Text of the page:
In the coming months, the two players that have defined my sports fandom are retiring. I imagine you’ve read a pretty good amount about Kobe’s retirement tour, so I won’t add to the pile. The other player is David Ortiz, the slugging soul of three Red Sox championships, who is hanging them up at the end of this season.
I’m not worried about the NBA moving forward without Kobe. One generational superstar has given way to the LeBrons and the Currys who are more than able to serve as faces of the post-Mamba NBA. The Warriors are more beloved than Kobe’s Lakers ever were, and basketball is simply the coolest sport to my generation.
More people are worried about the MLB. Derek Jeter was the only true superstar ballplayer of my life, and he’s been gone for almost two years now. Ortiz may be the most famous player of that generation still playing, and while he is adored by Red Sox fans, he is hardly a national figure. Mike Trout is the most talented player I’ve ever seen and will be putting up the numbers of a superstar for the next 10 years. Unfortunately, the most personable element of his personality is his love of weather, and in basketball terms, he is Tim Duncan-levels of boring off the court.
You’ve almost certainly heard it before: Baseball is more and more becoming a local sport giving way to disastrous playoff viewing numbers over the past few years. People try to say this is because the game is boring by nature. I think the fault lies somewhere else. For a sport to thrive, it needs big national stars to serve as ambassadors of the game in the media.
Think about kids my age, in 2004 and 2005, right around the time those kids were forming their sports interests. Basketball had Kobe, LeBron and Shaq — guys so famous they only need one name.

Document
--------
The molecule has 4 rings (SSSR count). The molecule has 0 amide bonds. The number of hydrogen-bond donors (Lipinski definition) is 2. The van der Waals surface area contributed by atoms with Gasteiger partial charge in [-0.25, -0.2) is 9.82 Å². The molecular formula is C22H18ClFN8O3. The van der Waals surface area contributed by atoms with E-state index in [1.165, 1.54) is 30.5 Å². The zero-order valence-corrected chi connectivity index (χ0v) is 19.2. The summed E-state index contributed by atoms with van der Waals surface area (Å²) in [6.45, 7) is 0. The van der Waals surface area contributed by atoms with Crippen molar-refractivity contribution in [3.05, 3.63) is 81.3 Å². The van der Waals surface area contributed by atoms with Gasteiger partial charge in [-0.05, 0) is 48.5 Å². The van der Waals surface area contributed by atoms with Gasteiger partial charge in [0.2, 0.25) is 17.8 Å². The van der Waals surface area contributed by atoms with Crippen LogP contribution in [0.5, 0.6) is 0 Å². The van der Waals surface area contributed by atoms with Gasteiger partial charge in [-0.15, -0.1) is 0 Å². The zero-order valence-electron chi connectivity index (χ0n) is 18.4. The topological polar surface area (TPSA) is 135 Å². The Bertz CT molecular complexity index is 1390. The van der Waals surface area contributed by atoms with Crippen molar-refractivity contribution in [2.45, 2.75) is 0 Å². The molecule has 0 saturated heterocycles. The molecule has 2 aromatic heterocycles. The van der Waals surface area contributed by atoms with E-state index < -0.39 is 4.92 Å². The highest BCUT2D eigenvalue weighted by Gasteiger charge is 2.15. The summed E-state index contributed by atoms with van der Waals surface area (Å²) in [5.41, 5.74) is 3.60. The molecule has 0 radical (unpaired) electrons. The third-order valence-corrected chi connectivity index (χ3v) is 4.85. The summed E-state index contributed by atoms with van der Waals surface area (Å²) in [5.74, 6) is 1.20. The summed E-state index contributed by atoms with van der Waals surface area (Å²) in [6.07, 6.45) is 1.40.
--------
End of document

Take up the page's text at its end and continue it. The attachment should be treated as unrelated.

Baseball had Derek Jeter, who was fine but boring. There was A-Rod, who is simply unlikeable. And right in the middle of the first great steroid scandal was Barry Bonds. A steroid scandal is the polar opposite of fun. The difference was stark.
The reason I became such an Ortiz fan is that the first baseball game I watched on T.V. included one of his many postseason home runs (this one in Game 4 of the 2004 American League Championship Series). An extra-innings walk-off blast to stave off playoff elimination, it only took that single moment to make me a lifelong fan. But if I hadn’t happened to tune in right then, I may have simply not had the exposure that turned me into a rabid fan of the game. For baseball to thrive, it needs a better shot at gaining fans than fluke timing. It needs the stars it now seems to finally have.
Bryce Harper is an incredible slugger who gives great quotes and literally wore a hat reading, “Make Baseball Fun Again” for Opening Day. Matt Harvey and Yoenis Cespedes of the Mets wear enough flashy suits and drive enough flashy cars that they make as many New York Post back pages as Carmelo does. Jose Bautista and Yasiel Puig are homering and bat flipping their ways into media debates and young fans’ hearts.
So, during this opening week, give yourself a chance to fall in love with a new bunch of fun players the same way we once did with Kobe and LeBron. And if you’re not going to do it for yourself, do it for the kids.
Contact Andrew Wild at [email protected].